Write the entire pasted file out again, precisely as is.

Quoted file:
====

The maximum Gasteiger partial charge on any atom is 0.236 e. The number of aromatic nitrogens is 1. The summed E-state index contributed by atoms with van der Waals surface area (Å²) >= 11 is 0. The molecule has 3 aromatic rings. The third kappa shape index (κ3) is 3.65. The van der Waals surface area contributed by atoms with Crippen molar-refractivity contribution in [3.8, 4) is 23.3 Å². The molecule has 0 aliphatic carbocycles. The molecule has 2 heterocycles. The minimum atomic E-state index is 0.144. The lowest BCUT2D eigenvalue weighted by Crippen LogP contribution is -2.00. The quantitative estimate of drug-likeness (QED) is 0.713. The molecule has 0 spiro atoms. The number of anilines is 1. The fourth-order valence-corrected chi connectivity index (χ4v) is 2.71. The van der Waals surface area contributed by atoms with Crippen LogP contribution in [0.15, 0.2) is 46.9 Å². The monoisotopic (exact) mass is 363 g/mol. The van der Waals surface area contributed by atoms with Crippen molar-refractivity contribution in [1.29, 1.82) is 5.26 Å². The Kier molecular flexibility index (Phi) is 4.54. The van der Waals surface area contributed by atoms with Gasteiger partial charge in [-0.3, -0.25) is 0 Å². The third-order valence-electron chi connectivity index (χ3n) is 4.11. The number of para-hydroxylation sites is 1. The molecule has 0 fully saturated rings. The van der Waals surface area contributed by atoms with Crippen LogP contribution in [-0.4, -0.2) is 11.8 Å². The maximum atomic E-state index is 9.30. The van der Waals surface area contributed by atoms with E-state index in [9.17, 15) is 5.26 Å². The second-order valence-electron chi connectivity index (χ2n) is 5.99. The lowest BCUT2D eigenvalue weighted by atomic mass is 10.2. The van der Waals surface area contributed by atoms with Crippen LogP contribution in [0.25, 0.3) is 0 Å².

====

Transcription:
The maximum Gasteiger partial charge on any atom is 0.236 e. The number of aromatic nitrogens is 1. The summed E-state index contributed by atoms with van der Waals surface area (Å²) >= 11 is 0. The molecule has 3 aromatic rings. The third kappa shape index (κ3) is 3.65. The van der Waals surface area contributed by atoms with Crippen molar-refractivity contribution in [3.8, 4) is 23.3 Å². The molecule has 0 aliphatic carbocycles. The molecule has 2 heterocycles. The minimum atomic E-state index is 0.144. The lowest BCUT2D eigenvalue weighted by Crippen LogP contribution is -2.00. The quantitative estimate of drug-likeness (QED) is 0.713. The molecule has 0 spiro atoms. The number of anilines is 1. The fourth-order valence-corrected chi connectivity index (χ4v) is 2.71. The van der Waals surface area contributed by atoms with Crippen LogP contribution in [0.15, 0.2) is 46.9 Å². The monoisotopic (exact) mass is 363 g/mol. The van der Waals surface area contributed by atoms with Crippen molar-refractivity contribution in [1.29, 1.82) is 5.26 Å². The Kier molecular flexibility index (Phi) is 4.54. The van der Waals surface area contributed by atoms with Gasteiger partial charge in [-0.3, -0.25) is 0 Å². The third-order valence-electron chi connectivity index (χ3n) is 4.11. The number of para-hydroxylation sites is 1. The molecule has 0 fully saturated rings. The van der Waals surface area contributed by atoms with Crippen LogP contribution in [-0.4, -0.2) is 11.8 Å². The maximum atomic E-state index is 9.30. The van der Waals surface area contributed by atoms with E-state index in [9.17, 15) is 5.26 Å². The second-order valence-electron chi connectivity index (χ2n) is 5.99. The lowest BCUT2D eigenvalue weighted by atomic mass is 10.2. The van der Waals surface area contributed by atoms with Crippen LogP contribution in [0.25, 0.3) is 0 Å².